E3 2007: The Witcher will win you over


The final game I was shown while meeting with Atari turned out to be a wonderfully pleasant surprise to round off my afternoon. Polish publishing company CD Projekt's upcoming fantasy RPG for the PC, The Witcher, attempts to redefine the generic RPG into a complexly involved gaming experience unlike any RPG before it. The narrative, a continuation to a series of popular Polish fantasy novels by author Andrzej Sapkowski, places you in the shoes of a mutant assassin named Geralt and follows his journey of morality choices to unfold a fully unique experience each time you play.

To see what this beautiful gem of a game is all about, and to observe the first time I've virtually drooled all over an RPG since I first discovered the Final Fantasy series, hit the jump.

It seems as though the anti-hero has taken a firm stand in modern video games as demigods slay the big-time gods while other folks summon the darkness to get revenge on mob members. Geralt would qualify as one of these characters; a mutant human with supernatural powers and an assassin by trade who stands on the edge of what is good and what is evil throughout his journey.

In Geralt's fantastical world, humans, elves, and dwarves pit racism against each other forcing Geralt to decide whom he must support and whom he distrusts. Because of The Witcher's unique narrative, players encounter choices who's consequences can only be detected hours later in the game. This prevents any hypothetical indecisive wimps who would save before a choice is made in hopes of having full control of the story. When a significant moment in your path is a clear result of an earlier decision, a short illustrated cut-scene reminds you of your past actions, giving relevance to the present. All in all, this gives the game remarkable re-playability with a total of three entirely different endings to anticipate.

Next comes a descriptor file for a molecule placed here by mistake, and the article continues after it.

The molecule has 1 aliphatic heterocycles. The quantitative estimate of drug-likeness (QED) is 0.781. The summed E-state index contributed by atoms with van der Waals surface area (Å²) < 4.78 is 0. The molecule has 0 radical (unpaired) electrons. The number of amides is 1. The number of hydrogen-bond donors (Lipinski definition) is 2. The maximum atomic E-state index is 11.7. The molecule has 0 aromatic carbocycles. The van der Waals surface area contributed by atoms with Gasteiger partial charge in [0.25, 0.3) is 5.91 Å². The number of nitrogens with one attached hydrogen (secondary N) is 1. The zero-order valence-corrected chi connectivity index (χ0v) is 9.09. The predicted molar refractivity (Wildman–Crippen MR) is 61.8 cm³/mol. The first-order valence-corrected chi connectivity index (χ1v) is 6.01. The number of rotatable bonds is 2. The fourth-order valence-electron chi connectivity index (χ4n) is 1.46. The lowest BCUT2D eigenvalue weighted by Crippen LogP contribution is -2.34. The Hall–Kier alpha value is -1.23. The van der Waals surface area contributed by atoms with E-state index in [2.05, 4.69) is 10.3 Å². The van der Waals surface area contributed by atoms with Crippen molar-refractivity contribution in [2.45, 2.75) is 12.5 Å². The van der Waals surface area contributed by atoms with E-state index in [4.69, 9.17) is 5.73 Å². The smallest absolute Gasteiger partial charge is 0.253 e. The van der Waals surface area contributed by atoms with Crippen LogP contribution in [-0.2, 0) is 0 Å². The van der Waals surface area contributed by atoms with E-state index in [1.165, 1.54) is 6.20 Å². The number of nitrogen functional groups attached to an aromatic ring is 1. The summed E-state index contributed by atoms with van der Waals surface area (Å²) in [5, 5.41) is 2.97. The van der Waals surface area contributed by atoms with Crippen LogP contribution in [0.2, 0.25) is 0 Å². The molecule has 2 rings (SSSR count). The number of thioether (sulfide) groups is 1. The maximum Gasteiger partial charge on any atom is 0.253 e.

Not only will you put more thought into your game in regards to the story, but The Witcher's unique battle system allows the player to become more conscious of their fighting technique. Utilizing two different swords, a steel sword most effective on humans and a silver sword specialized for monsters, players must choose which weapon best suits the battle situation while additionally switching between strong, fast, and group fighting styles. Furthermore, because of Geralt's mutant make-up, typical potions cure him while simultaneously depositing poisonous toxins in his body which in the long run will cause damage. This prevents players from going potion crazy to cure themselves and alternatively forces them to plan how they intend to care for Geralt in the long run. That's right folks, you have to be responsible for the guy. Geralt refuses to be disposable and really despises the after burn of phoenix downs.  

The lush and beautifully rendered graphics create a uniquely tense environment that is significantly more grim than the typical fantasy landscape and refreshing at that. With a modern dialogue that doesn't attempt to be Shakespearian and social mini games such as pub drinking to manipulate your allies, The Witcher looks to be a fresh take on the typical RPG and by far one of the more interesting games that I got a chance to see at E3.

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Filed under... #Atari #E3 #PC #Role-Playing Games



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